The results of this research suggest that SSTs were cooler at midlatitudes and warmer in the subtropical southern Indian Ocean in the periods 1900–20 and 1921–41, compared with the 1942–62 and 1963–83 epochs. The most pronounced changes are found along the Agulhas Current outflow zone across the midlatitudes of the southwest Indian Ocean, with indications of coherent SST fluctuations in the northwest regions of the basin and in the northwest Pacific Ocean. Changes in surface wind anomalies are also observed. During 1900–20 and 1921–41, an anomalous atmospheric cyclonic feature is seen over the southern Indian Ocean, while in the later 1963–83 period, a distinct anticyclonic anomaly is evident in this region. This change suggests that the semi-permanent anticyclone in the mean flow field of the atmosphere over the southern Indian Ocean in JFM was weaker in the first 42 yr of this century. Concurrent variations are found in the trade wind regime over the western equatorial Pacific. Velocity potential field anomalin derived from the surface winds, show a strengthening of tropical-subtropical convergence over time. These observations, together with those of cloudiness and MSLP and a brief examination of near-global MSLP correlations and SST data back to 1879, point to a consistent fluctuation in ocean–atmosphere forcings during this century. Independent ocean general circulation model simulations involving modulations to global wind stresses or the Indonesian throughflow suggest that the sub-tropical/midlatitude southern Indian Ocean, and particularly the Agulhas outflow zone, is sensitive to low-frequency changes in wind and/or thermohaline forcing. Such long-term fluctuations in the mean state of the climate system may have ramifications for interannual variability and features such as the El Niño–Southem Oscillation phenomenon.

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Peter L. Jackson
,
Chris J. C. Reason
, and
Shucai Guan

Abstract

A detailed analysis of a simulation of a coastal trapped disturbance (CTD) using the Colorado State University Regional Atmospheric Modeling System (RAMS) is presented. The CTD considered (15–18 May 1985) represents an example of a strong mesoscale trapped event with abrupt gravity current–like transitions in many meteorological parameters, and which was closely tied to the synoptic forcing. Propagation of this event along the west coast of North America occurred from initiation in the Southern California Bight–Baja California coastal region to the northern tip of Vancouver Island, and the event appeared to have no difficulty in negotiating significant bends or gaps in the coastal mountains unlike some other events that have ceased or stalled near Cape Mendocino, Point Arena, and the mouth of the Columbia River.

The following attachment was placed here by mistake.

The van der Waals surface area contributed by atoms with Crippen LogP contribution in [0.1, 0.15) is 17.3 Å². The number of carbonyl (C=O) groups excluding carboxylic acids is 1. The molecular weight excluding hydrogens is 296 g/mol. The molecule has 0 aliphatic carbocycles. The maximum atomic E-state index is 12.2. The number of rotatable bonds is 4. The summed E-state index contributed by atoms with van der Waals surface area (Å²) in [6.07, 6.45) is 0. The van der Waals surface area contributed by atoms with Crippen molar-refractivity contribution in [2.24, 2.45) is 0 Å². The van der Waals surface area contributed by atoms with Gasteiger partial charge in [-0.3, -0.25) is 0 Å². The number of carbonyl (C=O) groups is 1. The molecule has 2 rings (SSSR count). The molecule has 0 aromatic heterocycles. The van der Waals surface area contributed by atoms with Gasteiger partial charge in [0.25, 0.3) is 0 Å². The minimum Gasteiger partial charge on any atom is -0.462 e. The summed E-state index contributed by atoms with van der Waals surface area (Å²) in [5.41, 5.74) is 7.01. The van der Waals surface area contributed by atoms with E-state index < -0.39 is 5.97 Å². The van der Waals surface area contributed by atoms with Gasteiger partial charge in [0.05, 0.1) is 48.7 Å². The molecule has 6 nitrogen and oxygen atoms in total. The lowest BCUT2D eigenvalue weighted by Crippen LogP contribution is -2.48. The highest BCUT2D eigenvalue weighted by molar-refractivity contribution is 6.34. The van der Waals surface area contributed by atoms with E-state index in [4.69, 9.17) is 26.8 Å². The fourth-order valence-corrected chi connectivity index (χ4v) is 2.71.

It is found that warm offshore flow ahead of the CTD, and cool onshore flow in the Southern California Bight–northern Baja California coastal region, both driven by the westward tracking of a synoptic low, are very important for initiation, and subsequent propagation, of the model CTD, similar to observations. Convergence of the initial onshore cool flow in the south combined with warm offshore flow in the north lead to a northward-directed pressure gradient and, hence, a southerly wind transition. The adjustment timescale of the onshore flow to form the southerlies of the CTD is found to be consistent with expectations from theory.

During the propagating stage of the event, the pressure gradient and Coriolis terms were found to be most important for the meridional wind tendency, with advection and diffusion making smaller contributions. Consistent with semigeostrophic theory for CTD, the length scale in the across-mountain direction of the model CTD is much less than the along-mountain scale. Although the model transitions in winds, pressure, and temperature are not as sharp as observed (attributed to the lack of boundary layer structure in the NCEP fields used for model initialization), there is some signature of the gravity current nature of the event.

Decay of the event occurred when the favorable synoptic forcing related to the synoptic low moved to the northwest. There appeared to be no evidence of any topographic influence on the decay or termination of this particular event, unlike for several other cases.

Taken together, this and the previous validation study suggest that RAMS can be usefully employed to better understand the nature of at least these strong CTD events.

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Shucai Guan
,
Peter L. Jackson
, and
Chris J. C. Reason

Abstract